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Quotes of DIET from A. Conan Doyle

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The light is a signal to him that food is ready for him, and his light out yonder is to show the spot to which to bring it.
A. Conan Doyle
The Hound of the Baskervilles, Chapter 9. The Light upon the Moor [Second Report of Dr.   Context
Morrel bringing a doctor, and the doctor said it was inflammation of the bowels, and ordered him a limited diet.
Alexandre Dumas
The Count of Monte Cristo, Chapter 27. The Story   Context
From that time he received all who came; he had an excuse for not eating any more; the doctor had put him on a diet.
Alexandre Dumas
The Count of Monte Cristo, Chapter 27. The Story   Context
It may be supposed that Dantes did not now think of his dinner, but he insisted that his comrades, who had not his reasons for fasting, should have their meal.
Alexandre Dumas
The Count of Monte Cristo, Chapter 23. The Island of Monte Cristo   Context
As for us, we were three days without anything to eat or drink, so that we began to think of drawing lots who should feed the rest, when we saw La Gironde; we made signals of distress, she perceived us, made for us, and took us all on board.
Alexandre Dumas
The Count of Monte Cristo, Chapter 29. The House of Morrel & Son   Context
I must live henceforth without rank and fortune, and to begin this hard apprenticeship I must borrow from a friend the loaf I shall eat until I have earned one.
Alexandre Dumas
The Count of Monte Cristo, Chapter 91. Mother and Son   Context
He had picked up every crumb that had been left from his former meals, and was beginning to eat the matting which covered the floor of his cell.
Alexandre Dumas
The Count of Monte Cristo, Chapter 116. The Pardon   Context
This gloomy fortress, which has for more than three hundred years furnished food for so many wild legends, seemed to Dantes like a scaffold to a malefactor.
Alexandre Dumas
The Count of Monte Cristo, Chapter 8. The Chateau D'If   Context
The day passed thus; he scarcely tasted food, but walked round and round the cell like a wild beast in its cage.
Alexandre Dumas
The Count of Monte Cristo, Chapter 8. The Chateau D'If   Context
But I did so because I was happy, because I had not courted death, because to be cast upon a bed of rocks and seaweed seemed terrible, because I was unwilling that I, a creature made for the service of God, should serve for food to the gulls and ravens.
Alexandre Dumas
The Count of Monte Cristo, Chapter 15. Number 34 and Number 27   Context
He could hang himself with his handkerchief to the window bars, or refuse food and die of starvation.
Alexandre Dumas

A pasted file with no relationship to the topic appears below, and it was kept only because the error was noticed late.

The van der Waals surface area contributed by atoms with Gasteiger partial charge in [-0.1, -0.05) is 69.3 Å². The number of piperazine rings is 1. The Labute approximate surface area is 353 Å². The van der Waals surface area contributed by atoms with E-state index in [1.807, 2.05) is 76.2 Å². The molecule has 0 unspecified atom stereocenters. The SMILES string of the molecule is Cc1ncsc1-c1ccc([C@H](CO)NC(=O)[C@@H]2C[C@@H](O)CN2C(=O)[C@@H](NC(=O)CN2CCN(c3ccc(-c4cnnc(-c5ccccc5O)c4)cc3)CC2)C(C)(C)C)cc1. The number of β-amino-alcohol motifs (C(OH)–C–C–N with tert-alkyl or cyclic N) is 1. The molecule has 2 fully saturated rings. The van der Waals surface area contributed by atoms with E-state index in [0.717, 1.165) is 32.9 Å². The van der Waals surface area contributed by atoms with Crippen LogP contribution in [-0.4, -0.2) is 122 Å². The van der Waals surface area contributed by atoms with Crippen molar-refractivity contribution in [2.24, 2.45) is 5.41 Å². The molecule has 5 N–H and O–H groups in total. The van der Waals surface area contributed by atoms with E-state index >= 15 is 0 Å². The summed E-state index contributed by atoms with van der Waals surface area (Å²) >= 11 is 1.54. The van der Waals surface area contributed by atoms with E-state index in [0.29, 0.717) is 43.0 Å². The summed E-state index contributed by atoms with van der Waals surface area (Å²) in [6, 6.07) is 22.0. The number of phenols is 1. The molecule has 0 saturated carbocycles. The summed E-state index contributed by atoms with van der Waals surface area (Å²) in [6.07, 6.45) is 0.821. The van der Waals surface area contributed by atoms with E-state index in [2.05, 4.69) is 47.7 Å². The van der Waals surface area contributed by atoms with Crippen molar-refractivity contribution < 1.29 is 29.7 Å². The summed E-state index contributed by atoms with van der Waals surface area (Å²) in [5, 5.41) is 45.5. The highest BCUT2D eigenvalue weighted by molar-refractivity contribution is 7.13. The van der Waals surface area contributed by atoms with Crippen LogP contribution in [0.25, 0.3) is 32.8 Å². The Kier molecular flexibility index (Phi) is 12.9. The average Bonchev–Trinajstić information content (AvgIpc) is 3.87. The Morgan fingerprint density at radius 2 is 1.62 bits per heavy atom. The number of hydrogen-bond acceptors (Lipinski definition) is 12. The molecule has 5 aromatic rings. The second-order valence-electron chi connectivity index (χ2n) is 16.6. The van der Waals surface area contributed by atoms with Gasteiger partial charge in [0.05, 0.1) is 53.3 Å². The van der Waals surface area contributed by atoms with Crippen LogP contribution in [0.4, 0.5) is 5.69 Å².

The Count of Monte Cristo, Chapter 15. Number 34 and Number 27   Context
Fortunately, he fancied that Dantes was delirious; and placing the food on the rickety table, he withdrew.
Alexandre Dumas
The Count of Monte Cristo, Chapter 15. Number 34 and Number 27   Context
He rapidly devoured his food, and after waiting an hour, lest the jailer should change his mind and return, he removed his bed, took the handle of the saucepan, inserted the point between the hewn stone and rough stones of the wall, and employed it as a lever.
Alexandre Dumas
The Count of Monte Cristo, Chapter 15. Number 34 and Number 27   Context
If you do not want me at Leghorn, you can leave me there, and I will pay you out of the first wages I get, for my food and the clothes you lend me.
Alexandre Dumas
The Count of Monte Cristo, Chapter 21. The Island of Tiboulen   Context
As for the count, he just touched the dishes; he seemed to fulfil the duties of a host by sitting down with his guests, and awaited their departure to be served with some strange or more delicate food.
Alexandre Dumas
The Count of Monte Cristo, Chapter 35. La Mazzolata   Context
But the mysteries of nature are incomprehensible, and there are certain invitations contained in even the coarsest food which appeal very irresistibly to a fasting stomach.
Alexandre Dumas
The Count of Monte Cristo, Chapter 115. Luigi Vampa's Bill of Fare   Context
Then he entreated Peppino, as he would a guardian angel, to give him food; he offered him 1,000 francs for a mouthful of bread.
Alexandre Dumas
The Count of Monte Cristo, Chapter 116. The Pardon   Context
Supposing that after having eaten the leather they eat the soles, I cannot see much that is left unless they eat one another.
Alexandre Dumas
THE THREE MUSKETEERS, 51 OFFICER   Context
And as we are prevented from going down there, we are forced to refuse food and drink to the travelers who come to the house; so that our hostelry is daily going to ruin.
Alexandre Dumas
THE THREE MUSKETEERS, 27 THE WIFE OF ATHOS   Context
The Elder to whose care the two waifs had been committed, led them to his waggon, where a meal was already awaiting them.
Arthur Conan Doyle
A Study In Scarlet, CHAPTER I. ON THE GREAT ALKALI PLAIN   Context
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